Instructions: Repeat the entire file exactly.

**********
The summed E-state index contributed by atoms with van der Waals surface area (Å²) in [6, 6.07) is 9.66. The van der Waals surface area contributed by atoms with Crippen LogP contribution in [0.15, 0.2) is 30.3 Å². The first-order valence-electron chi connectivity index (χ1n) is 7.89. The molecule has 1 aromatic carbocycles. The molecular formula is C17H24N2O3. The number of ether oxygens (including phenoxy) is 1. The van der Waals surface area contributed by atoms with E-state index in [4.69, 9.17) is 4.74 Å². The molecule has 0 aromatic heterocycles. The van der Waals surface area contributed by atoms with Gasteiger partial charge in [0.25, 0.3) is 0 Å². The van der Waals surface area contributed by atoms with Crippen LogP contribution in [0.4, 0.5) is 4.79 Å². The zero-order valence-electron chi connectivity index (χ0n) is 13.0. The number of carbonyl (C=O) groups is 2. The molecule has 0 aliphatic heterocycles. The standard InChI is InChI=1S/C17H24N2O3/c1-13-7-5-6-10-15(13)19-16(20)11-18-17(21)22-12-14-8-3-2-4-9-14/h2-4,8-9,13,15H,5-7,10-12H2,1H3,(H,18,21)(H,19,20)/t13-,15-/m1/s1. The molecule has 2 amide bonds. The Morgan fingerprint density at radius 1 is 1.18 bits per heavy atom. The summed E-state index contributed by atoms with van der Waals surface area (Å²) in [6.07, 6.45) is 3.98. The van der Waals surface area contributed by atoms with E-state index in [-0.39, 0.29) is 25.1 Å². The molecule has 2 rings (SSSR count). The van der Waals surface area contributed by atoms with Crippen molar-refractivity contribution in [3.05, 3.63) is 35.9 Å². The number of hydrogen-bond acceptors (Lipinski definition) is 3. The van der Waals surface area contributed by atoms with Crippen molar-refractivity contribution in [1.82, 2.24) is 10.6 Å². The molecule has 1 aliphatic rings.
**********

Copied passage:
The summed E-state index contributed by atoms with van der Waals surface area (Å²) in [6, 6.07) is 9.66. The van der Waals surface area contributed by atoms with Crippen LogP contribution in [0.15, 0.2) is 30.3 Å². The first-order valence-electron chi connectivity index (χ1n) is 7.89. The molecule has 1 aromatic carbocycles. The molecular formula is C17H24N2O3. The number of ether oxygens (including phenoxy) is 1. The van der Waals surface area contributed by atoms with E-state index in [4.69, 9.17) is 4.74 Å². The molecule has 0 aromatic heterocycles. The van der Waals surface area contributed by atoms with Gasteiger partial charge in [0.25, 0.3) is 0 Å². The van der Waals surface area contributed by atoms with Crippen LogP contribution in [0.4, 0.5) is 4.79 Å². The zero-order valence-electron chi connectivity index (χ0n) is 13.0. The number of carbonyl (C=O) groups is 2. The molecule has 0 aliphatic heterocycles. The standard InChI is InChI=1S/C17H24N2O3/c1-13-7-5-6-10-15(13)19-16(20)11-18-17(21)22-12-14-8-3-2-4-9-14/h2-4,8-9,13,15H,5-7,10-12H2,1H3,(H,18,21)(H,19,20)/t13-,15-/m1/s1. The molecule has 2 amide bonds. The Morgan fingerprint density at radius 1 is 1.18 bits per heavy atom. The summed E-state index contributed by atoms with van der Waals surface area (Å²) in [6.07, 6.45) is 3.98. The van der Waals surface area contributed by atoms with E-state index in [-0.39, 0.29) is 25.1 Å². The molecule has 2 rings (SSSR count). The van der Waals surface area contributed by atoms with Crippen molar-refractivity contribution in [3.05, 3.63) is 35.9 Å². The number of hydrogen-bond acceptors (Lipinski definition) is 3. The van der Waals surface area contributed by atoms with Crippen molar-refractivity contribution in [1.82, 2.24) is 10.6 Å². The molecule has 1 aliphatic rings.